BISSAU (Reuters) - Frightened residents fled the capital of Guinea-Bissau on Monday and some stockpiled supplies after military chiefs shut the country’s air and sea space following their coup four days ago.
As uncertainty in the small impoverished West African state grew, former colonial power Portugal denounced what it called an “absolutely illegitimate military coup” and said it had dispatched a military force in case it became necessary to evacuate its citizens.
The prospect of Portuguese planes and warships appearing off the coast prompted Guinea-Bissau’s military chiefs to shut the country’s air and sea space to all unauthorized traffic. “Non-observance of this measure will imply a military response,” a communiqué announcing the move said.
Ordinary people appeared to be bracing themselves for the worst as it became clear that last week’s coup - in which soldiers seized the country’s civilian leaders and cut short a presidential election - had created an unpredictable power vacuum.
With Guinea-Bissau’s army leaders appealing for calm, banks and government offices shut down in the dilapidated coastal capital Bissau and travelers - loaded with luggage and children - packed the bus station seeking transport to what they believed would be safer locations in the interior.
“I’m worried there’s going to be a war. So I’m going to my village, at Sao Domingos, I’m leaving with my five children,” Djenabou Bari, a housewife in her 40s, told Reuters.
Foreign governments and organizations from around the world have roundly condemned the latest putsch by the country’s notoriously unruly military, which has a history of revolts and uprisings. It has more recently been accused of involvement in drug-smuggling.
A high-level delegation from the West African regional grouping ECOWAS was due to fly into Bissau to tell military leaders their actions were “unacceptable”. Military sources said the ECOWAS delegation would be authorized to enter the country.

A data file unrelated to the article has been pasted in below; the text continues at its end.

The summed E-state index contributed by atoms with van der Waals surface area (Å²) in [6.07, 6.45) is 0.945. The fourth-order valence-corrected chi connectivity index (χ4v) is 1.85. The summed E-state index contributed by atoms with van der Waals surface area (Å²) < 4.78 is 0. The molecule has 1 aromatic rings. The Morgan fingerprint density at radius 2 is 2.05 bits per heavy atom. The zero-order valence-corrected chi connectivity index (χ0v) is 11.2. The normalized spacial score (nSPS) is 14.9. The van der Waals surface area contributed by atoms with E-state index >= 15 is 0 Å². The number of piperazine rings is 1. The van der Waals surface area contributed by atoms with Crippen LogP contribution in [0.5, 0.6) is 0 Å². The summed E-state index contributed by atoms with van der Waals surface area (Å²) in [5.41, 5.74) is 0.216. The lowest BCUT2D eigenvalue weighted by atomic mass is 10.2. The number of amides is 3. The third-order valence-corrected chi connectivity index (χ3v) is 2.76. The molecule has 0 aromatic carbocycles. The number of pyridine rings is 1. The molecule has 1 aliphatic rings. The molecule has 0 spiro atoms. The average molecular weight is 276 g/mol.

Since soldiers arrested interim President Raimundo Pereira and former prime minister and presidential front-runner Carlos Gomes Junior in an overnight putsch on Thursday, Guinea-Bissau’s military chiefs have been struggling to put a credible administration in place to run the country.
Gomes Junior was unpopular with military chiefs because he backed an initiative to downsize the bloated Guinea-Bissau army.
On Sunday, the military said it had formed a “national transition council” with some of the country’s political parties, though the main PAIGC party refused to participate in what it called the army’s “unconstitutional” initiatives.
The military has asked the political parties to organize a transition to fresh elections.
In a sign of protest, workers stayed away from government offices on Monday. “The government doesn’t exist and in such a situation we have no bosses,” Estevao Gomes, secretary-general of the main UNTG union said.
It was the second coup in West Africa in a month following a military takeover by military officers in Mali on March 22 that dealt a setback to efforts to consolidate democracy in a region still rent by ethnic and religious faultlines. Mali’s coup leaders have now handed back power to a civilian president.
It remains unclear whether the armed forces in Guinea-Bissau - who have studiously avoided presenting individual leadership “faces” in public - could effectively run a country whose main export is cashew nuts and where most citizens live on less than $2 a day.
“What will they be running? They’re holding a whole country hostage,” one Bissau-based diplomat said.
“It’s them against the world,” another diplomat said.
At the weekend, the Community of Portuguese-speaking Countries (CPLP), which counts Guinea-Bissau among its members, backed the idea of a U.N.-mandated intervention force for Guinea-Bissau to be formed with the cooperation of the African Union and the European Union.
Additional reporting by Axel Bugge in Lisbon; Writing by Pascal Fletcher; Editing by Andrew Osborn